First of all, I would like to set the record straight. Arthur Freed was born with the name Arthur Freed. It was Kevin Brownlow, I believe, that misread his resume and stated that he was born Arthur Grossman. His mother’s maiden name was Grossman and on his resume his mother is listed (née Grossman). Freed was a fantastic man who I’m sure ruffled many people who were not on his wave length. Meaning they weren’t as bright or as professional. I found him like an adopted father. He began, as a matter of fact, interviewing me about David Merrick, the Broadway producer. He knew that I had worked for Merrick for several years, and he wanted to know a lot about him as a person. When we began working on the interviews on tape he remarked that he wanted me to see his “kids.” I knew he had a daughter, but I didn’t know about any other children. When I asked him about what he meant, he said “I mean Gene and Vincente and Fred and others.” I said, “Mr. Freed, it’s one thing that I was lucky enough to get you to agree to a book, but I’m not about to just pick up the phone and call them for an interview.” He said not to worry and that he would handle it. The following week, at a lunch at the Friar’s Club, he said to go ahead and call, and he handed me all their phone numbers. At the top of the list was Fred Astaire. I grabbed for a cigarette (I was smoking 40 odd years ago) and I called him. Astaire got right on the phone and told me to drive over to his house. I told him that I would do so after two days or homework (I wanted to be sure of what I would ask him).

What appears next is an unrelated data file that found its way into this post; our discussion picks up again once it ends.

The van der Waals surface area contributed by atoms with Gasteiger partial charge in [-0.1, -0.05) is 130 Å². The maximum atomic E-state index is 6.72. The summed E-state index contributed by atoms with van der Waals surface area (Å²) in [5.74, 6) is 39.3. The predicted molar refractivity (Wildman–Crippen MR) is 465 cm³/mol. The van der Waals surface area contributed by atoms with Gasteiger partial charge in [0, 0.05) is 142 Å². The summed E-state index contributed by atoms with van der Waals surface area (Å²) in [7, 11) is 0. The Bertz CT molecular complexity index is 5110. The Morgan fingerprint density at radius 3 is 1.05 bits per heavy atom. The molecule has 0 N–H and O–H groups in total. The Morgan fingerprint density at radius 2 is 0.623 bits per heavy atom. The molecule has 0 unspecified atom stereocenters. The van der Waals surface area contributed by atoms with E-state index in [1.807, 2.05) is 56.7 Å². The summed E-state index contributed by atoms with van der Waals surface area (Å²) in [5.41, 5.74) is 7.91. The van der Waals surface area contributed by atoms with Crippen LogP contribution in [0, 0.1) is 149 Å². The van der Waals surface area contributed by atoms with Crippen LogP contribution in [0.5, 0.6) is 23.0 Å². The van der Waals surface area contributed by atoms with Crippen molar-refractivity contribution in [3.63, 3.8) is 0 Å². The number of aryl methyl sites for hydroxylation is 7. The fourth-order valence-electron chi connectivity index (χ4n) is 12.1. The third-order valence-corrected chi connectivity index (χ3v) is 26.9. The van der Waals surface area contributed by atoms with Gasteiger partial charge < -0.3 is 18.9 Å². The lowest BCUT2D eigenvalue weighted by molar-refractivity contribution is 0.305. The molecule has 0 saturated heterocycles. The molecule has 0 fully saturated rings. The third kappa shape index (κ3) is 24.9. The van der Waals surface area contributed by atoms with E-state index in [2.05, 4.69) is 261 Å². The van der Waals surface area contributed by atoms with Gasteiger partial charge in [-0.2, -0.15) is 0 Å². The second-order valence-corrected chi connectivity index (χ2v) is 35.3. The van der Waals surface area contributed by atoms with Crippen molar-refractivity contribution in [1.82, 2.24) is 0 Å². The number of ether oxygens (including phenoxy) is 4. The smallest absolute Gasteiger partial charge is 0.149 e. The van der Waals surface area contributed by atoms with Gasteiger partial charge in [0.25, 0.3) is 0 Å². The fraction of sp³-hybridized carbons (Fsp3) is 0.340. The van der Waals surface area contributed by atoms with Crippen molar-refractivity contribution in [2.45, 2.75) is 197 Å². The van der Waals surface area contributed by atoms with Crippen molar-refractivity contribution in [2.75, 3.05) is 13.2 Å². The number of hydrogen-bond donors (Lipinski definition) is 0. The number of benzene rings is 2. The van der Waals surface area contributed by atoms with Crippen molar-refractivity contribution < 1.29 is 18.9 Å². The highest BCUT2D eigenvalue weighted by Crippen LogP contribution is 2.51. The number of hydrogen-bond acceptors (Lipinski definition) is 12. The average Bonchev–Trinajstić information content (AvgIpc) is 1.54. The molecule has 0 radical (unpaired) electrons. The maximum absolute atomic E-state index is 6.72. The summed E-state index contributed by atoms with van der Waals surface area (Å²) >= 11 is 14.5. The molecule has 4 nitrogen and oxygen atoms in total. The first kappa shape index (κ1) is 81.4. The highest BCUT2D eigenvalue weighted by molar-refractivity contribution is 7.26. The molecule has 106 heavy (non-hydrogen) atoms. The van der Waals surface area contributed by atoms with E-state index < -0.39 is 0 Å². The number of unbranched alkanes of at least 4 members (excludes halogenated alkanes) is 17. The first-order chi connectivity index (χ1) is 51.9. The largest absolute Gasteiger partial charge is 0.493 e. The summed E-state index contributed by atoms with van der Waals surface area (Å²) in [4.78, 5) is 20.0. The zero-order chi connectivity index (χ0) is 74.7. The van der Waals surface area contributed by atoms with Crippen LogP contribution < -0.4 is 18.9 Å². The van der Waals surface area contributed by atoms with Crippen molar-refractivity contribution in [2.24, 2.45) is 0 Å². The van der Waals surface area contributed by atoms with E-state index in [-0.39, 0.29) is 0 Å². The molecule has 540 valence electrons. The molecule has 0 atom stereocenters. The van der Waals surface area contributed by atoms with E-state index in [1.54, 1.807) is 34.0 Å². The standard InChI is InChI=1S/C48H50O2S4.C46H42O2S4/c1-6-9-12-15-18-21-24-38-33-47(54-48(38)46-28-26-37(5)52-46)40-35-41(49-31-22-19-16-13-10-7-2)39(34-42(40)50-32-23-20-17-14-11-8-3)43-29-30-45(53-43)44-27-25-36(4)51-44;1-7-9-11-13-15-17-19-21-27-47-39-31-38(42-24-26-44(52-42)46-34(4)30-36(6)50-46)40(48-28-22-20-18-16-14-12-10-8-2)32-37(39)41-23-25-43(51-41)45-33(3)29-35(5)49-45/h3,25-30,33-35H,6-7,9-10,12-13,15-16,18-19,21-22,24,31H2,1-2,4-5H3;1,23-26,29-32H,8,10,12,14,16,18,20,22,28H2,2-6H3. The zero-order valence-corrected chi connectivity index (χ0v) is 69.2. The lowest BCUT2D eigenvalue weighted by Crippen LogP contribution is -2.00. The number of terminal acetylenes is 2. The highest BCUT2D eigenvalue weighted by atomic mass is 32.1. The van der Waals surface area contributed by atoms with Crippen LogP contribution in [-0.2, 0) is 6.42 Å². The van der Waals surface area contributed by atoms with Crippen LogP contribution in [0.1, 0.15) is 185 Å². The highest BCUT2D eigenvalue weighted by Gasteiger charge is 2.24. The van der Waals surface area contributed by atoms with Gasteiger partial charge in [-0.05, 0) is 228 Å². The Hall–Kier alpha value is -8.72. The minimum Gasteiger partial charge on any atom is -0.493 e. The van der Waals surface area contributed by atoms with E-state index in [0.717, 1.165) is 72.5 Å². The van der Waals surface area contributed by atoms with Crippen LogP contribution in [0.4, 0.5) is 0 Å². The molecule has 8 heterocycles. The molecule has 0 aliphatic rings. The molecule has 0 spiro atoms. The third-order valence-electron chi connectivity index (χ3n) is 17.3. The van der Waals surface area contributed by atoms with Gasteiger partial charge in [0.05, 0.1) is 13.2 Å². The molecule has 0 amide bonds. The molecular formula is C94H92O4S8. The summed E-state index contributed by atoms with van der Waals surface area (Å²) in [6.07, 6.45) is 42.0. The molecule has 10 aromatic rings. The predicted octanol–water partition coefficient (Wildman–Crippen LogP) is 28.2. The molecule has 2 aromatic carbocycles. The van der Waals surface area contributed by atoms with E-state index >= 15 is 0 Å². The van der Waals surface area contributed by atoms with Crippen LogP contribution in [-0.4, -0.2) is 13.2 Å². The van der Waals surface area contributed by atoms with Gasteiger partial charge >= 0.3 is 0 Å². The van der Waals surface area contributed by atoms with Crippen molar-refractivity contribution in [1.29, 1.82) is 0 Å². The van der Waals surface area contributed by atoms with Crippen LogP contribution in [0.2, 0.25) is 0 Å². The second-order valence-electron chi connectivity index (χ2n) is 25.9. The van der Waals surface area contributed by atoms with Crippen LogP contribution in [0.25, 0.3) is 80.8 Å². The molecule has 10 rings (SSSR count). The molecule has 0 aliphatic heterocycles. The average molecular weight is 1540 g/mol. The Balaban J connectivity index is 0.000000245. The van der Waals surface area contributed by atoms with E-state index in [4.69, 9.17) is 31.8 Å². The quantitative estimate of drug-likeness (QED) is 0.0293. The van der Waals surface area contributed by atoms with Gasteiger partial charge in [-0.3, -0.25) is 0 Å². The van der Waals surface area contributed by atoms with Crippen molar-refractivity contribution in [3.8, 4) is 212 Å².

Cut! Outtakes from Hollywood's Greatest MusicalsI should also let your readers know that 50% of what I was able to assemble for my book was contained in Freed’s archives that he had gifted USC Special Collections. The scripts, budgets, memos, letters, stills, pre-recordings and sketches, etc. were all there. And each in its own box.

Most of the time, Garland worked in the framework of the Freed Unit, which influenced the esthetic and making of her movies. How, on the other hand, did Judy influence the Freed Unit and the films she made at MGM?

Judy’s influence on the Freed Unit came by way of her extremely close association with Roger Edens. Edens pushed Garland into The Harvey Girls when she would have wanted to be in Yolanda and the Thief. Meet Me in St. Louis was always to be a Garland picture. When Freed read Sally Benson’s short story in The New Yorker magazine, he thought it would be perfect for Garland.